Another standout cut is Modern Problems – with its snaky organ lines and ruthless pummelling drive, it’s like Radio Birdman at their most pop. Heartbreak in Space is a candy-coated punk-pump smash; Victoria isn’t a cover of the Kinks classic, but instead a jagged early 80s punk/new wave song and an insanely catchy chorus hook that fades out. They go back to the Radio Birdman pop, if not quite as intensely, with Ammunition, followed by the casually snide Bag of Bones, which bears some resemblance to post-X bands like Spanking Charlene. The album closes with And Me, nicking the intro from Agent Orange’s Living in Darkness, then launching into into an unstoppable punk/pop stomp with a surprise cold ending. It’s not an insult to say that if this had been released thirty years ago, an entire subculture would now regard it as a cult classic. Play it loud. San Francisco fans can catch the Pleasure Kills’ next show at Hemlock Tavern, 1131 Polk St. between Post and Sutter with Paul Collins’ Beat on 9/25 at 9.

September 15, 2010 Posted by | Music, music, concert, review, Reviews, rock music | , , , , , , , , , , , , , , , , , , , , , , , , , , , , | Leave a comment

Album of the Day 8/18/10

Every day, we count down the 1000 best albums of all time all the way to #1. Wednesday’s album is #895:

Lush – Split

Their sound defined the end of an era. Miki Berenyi and Emma Anderson wrote dark, richly melodic rock songs with layers of watery, chorus-box guitar and ethereal vocals. This is their third album, from 1994, and it’s their best, a blend of every style they did so well: Kiss Chase, with its tricky time signature and murky, chilly Siouxsie guitar; the punk stomp of Blackout; the buzzy goth pop of Hypocrite and The Invisible Man; the Cure-inflected, bassy sway of Lovelife; the somber Joy Division tones of Desire Lines, Undertow and Never-Never; the straight-up dreampop of Lit Up and Starlust and the understatedly elegaic When I Die. The press tagged them as sort of the Go-Go’s of dreampop, and went nuts over their first album, which actually isn’t all that great: after a couple of songs, they all sound the same. But Spooky, their second album, from 1992, is very worth getting to know, as is their final one, Lovelife, from 1996, which although it went more in a punk-pop direction also varied their sonic palette considerably, allowing both more aggressive guitar and an unexpected sense of humor to creep in. The band broke up shortly thereafter in the wake of drummer Chris Acland’s suicide. Here’s a torrent for all of them.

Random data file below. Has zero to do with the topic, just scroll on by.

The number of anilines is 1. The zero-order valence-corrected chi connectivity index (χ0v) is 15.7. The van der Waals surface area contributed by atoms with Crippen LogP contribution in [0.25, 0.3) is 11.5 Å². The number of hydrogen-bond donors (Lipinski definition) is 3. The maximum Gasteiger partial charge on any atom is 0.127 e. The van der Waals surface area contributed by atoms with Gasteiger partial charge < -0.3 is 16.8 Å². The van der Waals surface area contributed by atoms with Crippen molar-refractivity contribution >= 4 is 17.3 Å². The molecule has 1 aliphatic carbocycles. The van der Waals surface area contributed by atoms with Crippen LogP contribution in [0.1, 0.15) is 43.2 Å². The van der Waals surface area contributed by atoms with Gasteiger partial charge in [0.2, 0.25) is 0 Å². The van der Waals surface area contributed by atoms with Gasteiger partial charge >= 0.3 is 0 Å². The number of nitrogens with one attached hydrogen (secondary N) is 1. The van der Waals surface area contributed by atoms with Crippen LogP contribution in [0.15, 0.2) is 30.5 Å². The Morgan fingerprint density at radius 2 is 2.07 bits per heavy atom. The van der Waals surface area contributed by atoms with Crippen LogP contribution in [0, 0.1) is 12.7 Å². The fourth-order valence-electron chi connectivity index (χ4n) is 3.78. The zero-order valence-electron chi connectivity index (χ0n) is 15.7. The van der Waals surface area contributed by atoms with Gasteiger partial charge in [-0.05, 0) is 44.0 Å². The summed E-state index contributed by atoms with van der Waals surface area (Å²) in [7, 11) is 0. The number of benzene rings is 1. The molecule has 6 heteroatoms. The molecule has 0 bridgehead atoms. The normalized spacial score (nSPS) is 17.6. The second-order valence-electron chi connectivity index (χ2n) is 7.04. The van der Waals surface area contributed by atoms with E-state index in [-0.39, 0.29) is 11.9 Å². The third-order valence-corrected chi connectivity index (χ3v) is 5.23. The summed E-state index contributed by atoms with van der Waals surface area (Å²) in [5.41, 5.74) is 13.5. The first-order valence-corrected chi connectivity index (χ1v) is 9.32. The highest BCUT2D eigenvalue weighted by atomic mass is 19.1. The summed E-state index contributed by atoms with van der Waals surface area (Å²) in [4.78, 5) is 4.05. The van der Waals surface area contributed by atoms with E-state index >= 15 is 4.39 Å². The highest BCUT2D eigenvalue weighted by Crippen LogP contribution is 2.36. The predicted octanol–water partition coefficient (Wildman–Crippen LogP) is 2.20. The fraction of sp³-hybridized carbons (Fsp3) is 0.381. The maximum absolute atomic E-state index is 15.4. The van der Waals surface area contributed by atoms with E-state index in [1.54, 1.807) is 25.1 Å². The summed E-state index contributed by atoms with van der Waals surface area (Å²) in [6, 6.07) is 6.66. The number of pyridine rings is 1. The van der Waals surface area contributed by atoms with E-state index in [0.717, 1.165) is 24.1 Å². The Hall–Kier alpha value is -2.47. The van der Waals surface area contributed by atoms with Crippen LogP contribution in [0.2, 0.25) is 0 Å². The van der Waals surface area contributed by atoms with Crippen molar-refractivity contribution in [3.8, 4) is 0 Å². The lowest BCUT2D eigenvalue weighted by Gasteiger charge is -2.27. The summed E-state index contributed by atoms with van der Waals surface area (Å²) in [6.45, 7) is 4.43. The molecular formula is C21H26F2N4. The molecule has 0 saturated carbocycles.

August 18, 2010 Posted by | lists, Music, music, concert, rock music | , , , , , , , , , , , , , , , , , , , , , , , , , , , , , , , , , , , , , , , , | Leave a comment

Top Ten Songs of the Week 7/26/10